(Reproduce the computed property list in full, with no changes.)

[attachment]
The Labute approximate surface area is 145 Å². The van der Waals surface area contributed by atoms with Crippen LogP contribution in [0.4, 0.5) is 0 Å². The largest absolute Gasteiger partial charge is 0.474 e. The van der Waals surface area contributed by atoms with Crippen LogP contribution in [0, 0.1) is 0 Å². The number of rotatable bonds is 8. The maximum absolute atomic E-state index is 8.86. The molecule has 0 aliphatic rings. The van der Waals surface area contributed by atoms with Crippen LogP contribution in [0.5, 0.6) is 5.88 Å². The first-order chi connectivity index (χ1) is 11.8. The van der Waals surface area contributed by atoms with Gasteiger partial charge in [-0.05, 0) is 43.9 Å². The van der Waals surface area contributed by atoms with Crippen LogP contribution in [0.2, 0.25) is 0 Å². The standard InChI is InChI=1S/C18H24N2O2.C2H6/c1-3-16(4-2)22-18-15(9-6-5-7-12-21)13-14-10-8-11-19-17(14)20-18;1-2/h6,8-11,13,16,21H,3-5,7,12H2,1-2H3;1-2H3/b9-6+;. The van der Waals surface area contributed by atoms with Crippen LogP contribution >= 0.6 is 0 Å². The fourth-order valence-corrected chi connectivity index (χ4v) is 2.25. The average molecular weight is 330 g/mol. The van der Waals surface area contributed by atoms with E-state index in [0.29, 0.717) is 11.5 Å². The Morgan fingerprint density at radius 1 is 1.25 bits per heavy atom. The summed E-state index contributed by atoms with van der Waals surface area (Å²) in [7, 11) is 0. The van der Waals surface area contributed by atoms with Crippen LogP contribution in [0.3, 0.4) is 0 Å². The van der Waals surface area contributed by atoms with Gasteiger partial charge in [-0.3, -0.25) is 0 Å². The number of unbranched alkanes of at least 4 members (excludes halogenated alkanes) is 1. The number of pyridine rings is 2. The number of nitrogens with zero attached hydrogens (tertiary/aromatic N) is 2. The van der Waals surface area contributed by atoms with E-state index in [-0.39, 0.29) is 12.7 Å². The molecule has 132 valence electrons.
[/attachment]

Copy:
The Labute approximate surface area is 145 Å². The van der Waals surface area contributed by atoms with Crippen LogP contribution in [0.4, 0.5) is 0 Å². The largest absolute Gasteiger partial charge is 0.474 e. The van der Waals surface area contributed by atoms with Crippen LogP contribution in [0, 0.1) is 0 Å². The number of rotatable bonds is 8. The maximum absolute atomic E-state index is 8.86. The molecule has 0 aliphatic rings. The van der Waals surface area contributed by atoms with Crippen LogP contribution in [0.5, 0.6) is 5.88 Å². The first-order chi connectivity index (χ1) is 11.8. The van der Waals surface area contributed by atoms with Gasteiger partial charge in [-0.05, 0) is 43.9 Å². The van der Waals surface area contributed by atoms with Crippen LogP contribution in [0.2, 0.25) is 0 Å². The standard InChI is InChI=1S/C18H24N2O2.C2H6/c1-3-16(4-2)22-18-15(9-6-5-7-12-21)13-14-10-8-11-19-17(14)20-18;1-2/h6,8-11,13,16,21H,3-5,7,12H2,1-2H3;1-2H3/b9-6+;. The van der Waals surface area contributed by atoms with Crippen LogP contribution >= 0.6 is 0 Å². The fourth-order valence-corrected chi connectivity index (χ4v) is 2.25. The average molecular weight is 330 g/mol. The van der Waals surface area contributed by atoms with E-state index in [0.29, 0.717) is 11.5 Å². The Morgan fingerprint density at radius 1 is 1.25 bits per heavy atom. The summed E-state index contributed by atoms with van der Waals surface area (Å²) in [7, 11) is 0. The van der Waals surface area contributed by atoms with Crippen LogP contribution in [0.3, 0.4) is 0 Å². The van der Waals surface area contributed by atoms with Gasteiger partial charge in [-0.3, -0.25) is 0 Å². The number of unbranched alkanes of at least 4 members (excludes halogenated alkanes) is 1. The number of pyridine rings is 2. The number of nitrogens with zero attached hydrogens (tertiary/aromatic N) is 2. The van der Waals surface area contributed by atoms with E-state index in [-0.39, 0.29) is 12.7 Å². The molecule has 132 valence electrons.